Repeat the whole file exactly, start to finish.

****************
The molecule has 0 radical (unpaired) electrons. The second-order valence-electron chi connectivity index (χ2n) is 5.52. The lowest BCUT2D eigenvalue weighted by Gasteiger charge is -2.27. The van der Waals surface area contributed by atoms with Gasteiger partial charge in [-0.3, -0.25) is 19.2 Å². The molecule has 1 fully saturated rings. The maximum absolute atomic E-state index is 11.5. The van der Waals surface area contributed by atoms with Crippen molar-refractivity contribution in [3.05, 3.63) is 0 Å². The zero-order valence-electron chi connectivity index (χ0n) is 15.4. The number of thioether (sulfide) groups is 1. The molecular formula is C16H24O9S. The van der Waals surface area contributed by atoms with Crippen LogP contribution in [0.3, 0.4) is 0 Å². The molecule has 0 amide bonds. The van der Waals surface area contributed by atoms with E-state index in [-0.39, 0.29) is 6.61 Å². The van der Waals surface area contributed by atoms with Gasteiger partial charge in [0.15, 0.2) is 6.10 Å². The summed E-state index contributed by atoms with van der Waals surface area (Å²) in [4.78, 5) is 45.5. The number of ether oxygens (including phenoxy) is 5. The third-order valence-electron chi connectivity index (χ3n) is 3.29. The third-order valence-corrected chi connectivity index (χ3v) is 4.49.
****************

The molecule has 0 radical (unpaired) electrons. The second-order valence-electron chi connectivity index (χ2n) is 5.52. The lowest BCUT2D eigenvalue weighted by Gasteiger charge is -2.27. The van der Waals surface area contributed by atoms with Gasteiger partial charge in [-0.3, -0.25) is 19.2 Å². The molecule has 1 fully saturated rings. The maximum absolute atomic E-state index is 11.5. The van der Waals surface area contributed by atoms with Crippen molar-refractivity contribution in [3.05, 3.63) is 0 Å². The zero-order valence-electron chi connectivity index (χ0n) is 15.4. The number of thioether (sulfide) groups is 1. The molecular formula is C16H24O9S. The van der Waals surface area contributed by atoms with Crippen LogP contribution in [0.3, 0.4) is 0 Å². The molecule has 0 amide bonds. The van der Waals surface area contributed by atoms with E-state index in [-0.39, 0.29) is 6.61 Å². The van der Waals surface area contributed by atoms with Gasteiger partial charge in [0.15, 0.2) is 6.10 Å². The summed E-state index contributed by atoms with van der Waals surface area (Å²) in [4.78, 5) is 45.5. The number of ether oxygens (including phenoxy) is 5. The third-order valence-electron chi connectivity index (χ3n) is 3.29. The third-order valence-corrected chi connectivity index (χ3v) is 4.49.